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Living-Donor Liver Transplant Promising for CRC With Liver Mets

Recurrence-free survival of 62 percent, overall survival of 100 percent at 1.5 years after LDLT in select patients

FRIDAY, April 1, 2022 (HealthDay News) -- For select patients with liver-confined, unresectable colorectal cancer liver metastases (CRLM), total hepatectomy and living-donor liver transplant (LDLT) is associated with good rates of recurrence-free and overall survival, according to a study published online March 30 in JAMA Surgery.

Roberto Hernandez-Alejandro, M.D., from the University of Rochester Medical Center in New York, and colleagues examined survival outcomes of LDLT for unresectable, liver-confined CRLMs in a prospective cohort study. Of 91 evaluated patients, 10 (11 percent) underwent an LDLT between July 2017 and October 2020 and were followed up until May 1, 2021.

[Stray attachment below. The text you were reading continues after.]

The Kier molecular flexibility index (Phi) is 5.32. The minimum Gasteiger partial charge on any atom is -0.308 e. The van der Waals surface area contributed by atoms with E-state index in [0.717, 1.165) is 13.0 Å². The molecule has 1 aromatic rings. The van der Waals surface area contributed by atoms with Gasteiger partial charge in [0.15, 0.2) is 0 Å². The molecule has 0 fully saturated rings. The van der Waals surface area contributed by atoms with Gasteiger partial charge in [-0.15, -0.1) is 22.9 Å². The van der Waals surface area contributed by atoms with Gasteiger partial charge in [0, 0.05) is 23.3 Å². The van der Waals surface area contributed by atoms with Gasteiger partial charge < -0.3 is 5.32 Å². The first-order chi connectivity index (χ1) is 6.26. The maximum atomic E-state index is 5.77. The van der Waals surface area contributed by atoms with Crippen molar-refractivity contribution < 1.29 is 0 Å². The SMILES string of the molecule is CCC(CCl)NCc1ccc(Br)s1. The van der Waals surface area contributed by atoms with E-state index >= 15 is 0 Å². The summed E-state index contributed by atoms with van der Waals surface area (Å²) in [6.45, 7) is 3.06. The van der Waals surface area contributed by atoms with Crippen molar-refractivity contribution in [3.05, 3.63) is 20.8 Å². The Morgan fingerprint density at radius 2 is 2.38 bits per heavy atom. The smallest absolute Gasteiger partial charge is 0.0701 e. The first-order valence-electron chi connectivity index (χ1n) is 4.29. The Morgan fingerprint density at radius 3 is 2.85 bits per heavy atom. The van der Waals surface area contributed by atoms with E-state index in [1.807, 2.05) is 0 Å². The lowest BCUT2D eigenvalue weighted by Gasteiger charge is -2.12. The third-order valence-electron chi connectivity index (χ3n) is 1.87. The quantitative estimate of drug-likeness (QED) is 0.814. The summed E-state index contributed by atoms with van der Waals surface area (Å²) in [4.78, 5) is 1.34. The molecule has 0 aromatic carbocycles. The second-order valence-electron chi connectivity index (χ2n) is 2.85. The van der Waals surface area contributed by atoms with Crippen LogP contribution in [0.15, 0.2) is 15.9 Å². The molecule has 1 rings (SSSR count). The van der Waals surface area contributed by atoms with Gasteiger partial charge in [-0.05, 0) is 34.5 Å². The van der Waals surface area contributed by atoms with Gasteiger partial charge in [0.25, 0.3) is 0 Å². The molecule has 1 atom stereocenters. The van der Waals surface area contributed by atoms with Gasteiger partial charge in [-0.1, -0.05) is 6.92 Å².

The researchers found that seven of the 10 living donors were male, with a median age of 40.5 years. The Kaplan-Meier estimates were 62 and 100 percent for recurrence-free and overall survival, respectively, at 1.5 years after LDLT. For both donors and recipients, perioperative morbidity was consistent with established standards.

"Careful patient selection remains the key for ensuring acceptable oncologic outcomes for this disease," the authors write. "The field of transplant oncology should move toward unified criteria that may facilitate the incorporation of selected patients with CRLMs into the standard organ-allocation systems."

Two authors disclosed financial ties to the pharmaceutical, medical device, and life science industries.

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